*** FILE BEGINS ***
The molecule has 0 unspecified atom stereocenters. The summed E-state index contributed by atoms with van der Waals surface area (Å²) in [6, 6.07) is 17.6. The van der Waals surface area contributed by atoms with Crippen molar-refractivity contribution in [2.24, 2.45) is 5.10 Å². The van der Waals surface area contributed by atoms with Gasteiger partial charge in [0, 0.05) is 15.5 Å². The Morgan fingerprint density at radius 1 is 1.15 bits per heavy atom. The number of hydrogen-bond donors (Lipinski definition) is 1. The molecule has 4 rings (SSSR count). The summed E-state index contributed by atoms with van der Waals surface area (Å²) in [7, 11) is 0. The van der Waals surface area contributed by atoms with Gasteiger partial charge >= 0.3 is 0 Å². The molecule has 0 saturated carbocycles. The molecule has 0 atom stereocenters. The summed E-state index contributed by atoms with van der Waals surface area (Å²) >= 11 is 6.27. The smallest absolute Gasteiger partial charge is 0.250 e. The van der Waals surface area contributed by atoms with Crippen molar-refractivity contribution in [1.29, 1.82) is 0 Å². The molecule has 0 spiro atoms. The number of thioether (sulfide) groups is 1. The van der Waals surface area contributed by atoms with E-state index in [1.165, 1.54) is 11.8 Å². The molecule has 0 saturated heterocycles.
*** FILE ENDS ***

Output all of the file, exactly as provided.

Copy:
The molecule has 0 unspecified atom stereocenters. The summed E-state index contributed by atoms with van der Waals surface area (Å²) in [6, 6.07) is 17.6. The van der Waals surface area contributed by atoms with Crippen molar-refractivity contribution in [2.24, 2.45) is 5.10 Å². The van der Waals surface area contributed by atoms with Gasteiger partial charge in [0, 0.05) is 15.5 Å². The Morgan fingerprint density at radius 1 is 1.15 bits per heavy atom. The number of hydrogen-bond donors (Lipinski definition) is 1. The molecule has 4 rings (SSSR count). The summed E-state index contributed by atoms with van der Waals surface area (Å²) in [7, 11) is 0. The van der Waals surface area contributed by atoms with Gasteiger partial charge >= 0.3 is 0 Å². The molecule has 0 saturated carbocycles. The molecule has 0 atom stereocenters. The summed E-state index contributed by atoms with van der Waals surface area (Å²) >= 11 is 6.27. The smallest absolute Gasteiger partial charge is 0.250 e. The van der Waals surface area contributed by atoms with Crippen molar-refractivity contribution in [1.29, 1.82) is 0 Å². The molecule has 0 spiro atoms. The number of thioether (sulfide) groups is 1. The van der Waals surface area contributed by atoms with E-state index in [1.165, 1.54) is 11.8 Å². The molecule has 0 saturated heterocycles.